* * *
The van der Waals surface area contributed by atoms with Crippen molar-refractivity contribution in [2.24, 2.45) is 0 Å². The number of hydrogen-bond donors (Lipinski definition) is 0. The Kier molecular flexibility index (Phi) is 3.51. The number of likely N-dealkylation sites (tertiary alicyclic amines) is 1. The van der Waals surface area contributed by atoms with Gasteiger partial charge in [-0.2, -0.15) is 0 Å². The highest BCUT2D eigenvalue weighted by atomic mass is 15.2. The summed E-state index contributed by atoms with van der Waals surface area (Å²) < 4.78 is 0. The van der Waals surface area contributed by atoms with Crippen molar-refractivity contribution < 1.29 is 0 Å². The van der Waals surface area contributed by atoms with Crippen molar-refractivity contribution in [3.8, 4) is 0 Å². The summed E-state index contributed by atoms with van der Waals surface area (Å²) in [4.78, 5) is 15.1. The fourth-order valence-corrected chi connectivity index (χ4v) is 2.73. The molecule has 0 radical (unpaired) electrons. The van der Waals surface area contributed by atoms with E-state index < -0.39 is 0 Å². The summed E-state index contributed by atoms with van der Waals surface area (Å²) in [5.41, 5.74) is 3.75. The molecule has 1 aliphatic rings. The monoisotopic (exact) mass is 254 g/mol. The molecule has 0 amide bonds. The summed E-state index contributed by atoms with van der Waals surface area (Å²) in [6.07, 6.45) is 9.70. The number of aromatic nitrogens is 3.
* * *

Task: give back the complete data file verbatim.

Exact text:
The van der Waals surface area contributed by atoms with Crippen molar-refractivity contribution in [2.24, 2.45) is 0 Å². The number of hydrogen-bond donors (Lipinski definition) is 0. The Kier molecular flexibility index (Phi) is 3.51. The number of likely N-dealkylation sites (tertiary alicyclic amines) is 1. The van der Waals surface area contributed by atoms with Gasteiger partial charge in [-0.2, -0.15) is 0 Å². The highest BCUT2D eigenvalue weighted by atomic mass is 15.2. The summed E-state index contributed by atoms with van der Waals surface area (Å²) < 4.78 is 0. The van der Waals surface area contributed by atoms with Crippen molar-refractivity contribution < 1.29 is 0 Å². The van der Waals surface area contributed by atoms with Crippen molar-refractivity contribution in [3.8, 4) is 0 Å². The summed E-state index contributed by atoms with van der Waals surface area (Å²) in [4.78, 5) is 15.1. The fourth-order valence-corrected chi connectivity index (χ4v) is 2.73. The molecule has 0 radical (unpaired) electrons. The van der Waals surface area contributed by atoms with E-state index < -0.39 is 0 Å². The summed E-state index contributed by atoms with van der Waals surface area (Å²) in [5.41, 5.74) is 3.75. The molecule has 1 aliphatic rings. The monoisotopic (exact) mass is 254 g/mol. The molecule has 0 amide bonds. The summed E-state index contributed by atoms with van der Waals surface area (Å²) in [6.07, 6.45) is 9.70. The number of aromatic nitrogens is 3.